'I don't think it's a hoax': Trump backs off climate change claim

U.S. President Donald Trump is backing off his claim that climate change is a hoax but says he doesn't know if humans are causing global warming, and he suggests that the climate will "change back again."

But U.S. president says he doesn't know if humans are causing global warming

In an interview with CBS's 60 Minutes that aired Sunday night, U.S. President Donald Trump said he doesn't want to put the United States at a disadvantage in responding to climate change. (Pablo Martinez Monsivais/Associated Press)

U.S. President Donald Trump is backing off his claim that climate change is a hoax but says he doesn't know if humans are causing global warming, and he suggests that the climate will "change back again."

In an interview with CBS's 60 Minutes that aired Sunday night, Trump said he doesn't want to put the United States at a disadvantage in responding to climate change.

"I think something's happening. Something's changing and it'll change back again," he said. "I don't think it's a hoax. I think there's probably a difference. But I don't know that it's man-made. I will say this: I don't want to give trillions and trillions of dollars. I don't want to lose millions and millions of jobs."

I'm not denying climate change. But it could very well go back. You know, we're talking about over a … millions of years.— U.S. President Donald Trump

Trump called climate change a hoax in November 2012 when he sent a tweet stating, "The concept of global warming was created by and for the Chinese in order to make U.S. manufacturing non-competitive." He later said he was joking about the Chinese connection, but he has continued to call global warming a hoax.

"I'm not denying climate change," he said in the interview. "But it could very well go back. You know, we're talking about over a … millions of years."

Doubts about hurricanes

As far as the climate "changing back," temperature records kept by NASA and the National Oceanic and Atmospheric Administration (NOAA) show that the world hasn't had a cooler-than-average year since 1976 or a cooler-than-normal month since the end of 1985.

Trump, who is scheduled Monday to visit areas of Georgia and Florida damaged by Hurricane Michael, also expressed doubt over scientists' findings linking the changing climate to more powerful hurricanes.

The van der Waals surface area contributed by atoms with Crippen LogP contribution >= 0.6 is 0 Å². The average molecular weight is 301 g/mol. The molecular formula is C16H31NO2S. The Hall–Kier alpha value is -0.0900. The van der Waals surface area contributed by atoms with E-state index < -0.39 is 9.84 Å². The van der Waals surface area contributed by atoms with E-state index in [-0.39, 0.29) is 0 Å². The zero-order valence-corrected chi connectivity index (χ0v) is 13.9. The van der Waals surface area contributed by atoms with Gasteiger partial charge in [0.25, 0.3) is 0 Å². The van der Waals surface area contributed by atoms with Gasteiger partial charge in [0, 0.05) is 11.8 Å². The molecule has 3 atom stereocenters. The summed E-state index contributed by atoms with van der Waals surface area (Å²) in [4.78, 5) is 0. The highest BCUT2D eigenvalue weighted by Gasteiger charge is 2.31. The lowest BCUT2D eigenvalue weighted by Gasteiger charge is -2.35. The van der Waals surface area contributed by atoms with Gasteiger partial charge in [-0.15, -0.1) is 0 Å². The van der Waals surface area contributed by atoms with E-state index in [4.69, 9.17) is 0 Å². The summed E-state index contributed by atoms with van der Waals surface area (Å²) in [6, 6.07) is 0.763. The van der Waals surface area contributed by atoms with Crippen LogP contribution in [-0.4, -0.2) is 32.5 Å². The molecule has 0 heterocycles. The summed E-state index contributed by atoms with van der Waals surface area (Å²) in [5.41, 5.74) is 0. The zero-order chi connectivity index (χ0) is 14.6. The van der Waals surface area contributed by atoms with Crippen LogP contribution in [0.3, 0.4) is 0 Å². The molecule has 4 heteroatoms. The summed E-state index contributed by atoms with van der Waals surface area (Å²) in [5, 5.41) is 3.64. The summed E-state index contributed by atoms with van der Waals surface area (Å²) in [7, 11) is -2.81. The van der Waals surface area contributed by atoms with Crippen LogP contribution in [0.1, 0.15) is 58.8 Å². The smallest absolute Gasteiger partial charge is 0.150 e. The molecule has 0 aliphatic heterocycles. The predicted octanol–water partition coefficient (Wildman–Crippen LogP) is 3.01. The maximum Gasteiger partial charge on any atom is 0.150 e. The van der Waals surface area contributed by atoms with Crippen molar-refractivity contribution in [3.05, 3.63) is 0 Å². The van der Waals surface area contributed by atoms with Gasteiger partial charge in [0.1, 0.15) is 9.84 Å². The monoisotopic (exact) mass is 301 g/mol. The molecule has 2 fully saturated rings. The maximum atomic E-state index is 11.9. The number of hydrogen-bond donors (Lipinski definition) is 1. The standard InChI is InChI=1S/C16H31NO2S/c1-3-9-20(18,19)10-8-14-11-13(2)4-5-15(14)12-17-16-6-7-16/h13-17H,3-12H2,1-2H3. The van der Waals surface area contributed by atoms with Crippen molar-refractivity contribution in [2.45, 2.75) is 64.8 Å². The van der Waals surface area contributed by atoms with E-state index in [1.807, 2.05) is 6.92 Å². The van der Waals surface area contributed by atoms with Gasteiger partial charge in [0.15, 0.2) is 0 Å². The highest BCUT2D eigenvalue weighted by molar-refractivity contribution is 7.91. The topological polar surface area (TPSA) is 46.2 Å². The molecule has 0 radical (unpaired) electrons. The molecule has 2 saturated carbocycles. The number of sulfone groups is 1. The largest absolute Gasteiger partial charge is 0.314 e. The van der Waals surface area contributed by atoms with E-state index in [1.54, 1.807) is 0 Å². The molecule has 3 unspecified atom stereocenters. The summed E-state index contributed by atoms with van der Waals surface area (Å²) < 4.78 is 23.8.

"They say that we had hurricanes that were far worse than what we just had with Michael," said Trump, who identified "they" as "people" after being pressed by 60 Minutes correspondent Leslie Stahl. She asked, "What about the scientists who say it's worse than ever?" the president replied, "You'd have to show me the scientists because they have a very big political agenda."

From left: Lee Cathey, 37, Al Cathey, 71, and Charles Smith, 56, survey damage in the coastal township of Mexico Beach, Fla., population 1200, which lay devastated on Thursday, Oct 11, 2018, after Hurricane Michael made landfall on Wednesday in the Florida Panhandle. Brock said he stayed in the city to ride out the storm. (Douglas R. Clifford/Tampa Bay Times via AP)

Trump's comments came just days after a Nobel Prize-winning Intergovernmental Panel on Climate Change warned that global warming would increase climate-related risks to health, livelihoods, food security, water supply, human security and economic growth. The report detailed how Earth's weather, health and ecosystems would be in better shape if the world's leaders could somehow limit future human-caused warming.

Citing concerns about the pact's economic impact, Trump said in 2017 that the U.S. will leave the Paris climate accord. The agreement set voluntary greenhouse gas emission targets in an effort to lessen the impact of fossil fuels.

Washington is a 'vicious world'

On a different topic, Trump told 60 Minutes that he's been surprised by Washington being a tough, deceptive and divisive place, though some accuse the real estate mogul elected president of those same tactics.

"So I always used to say the toughest people are Manhattan real estate guys and blah, blah," he said. "Now I say they're babies."

He said the political people in Washington have changed his thinking.

"This is the most deceptive, vicious world. It is vicious, it's full of lies, deceit and deception," he said. "You make a deal with somebody and it's like making a deal with — that table."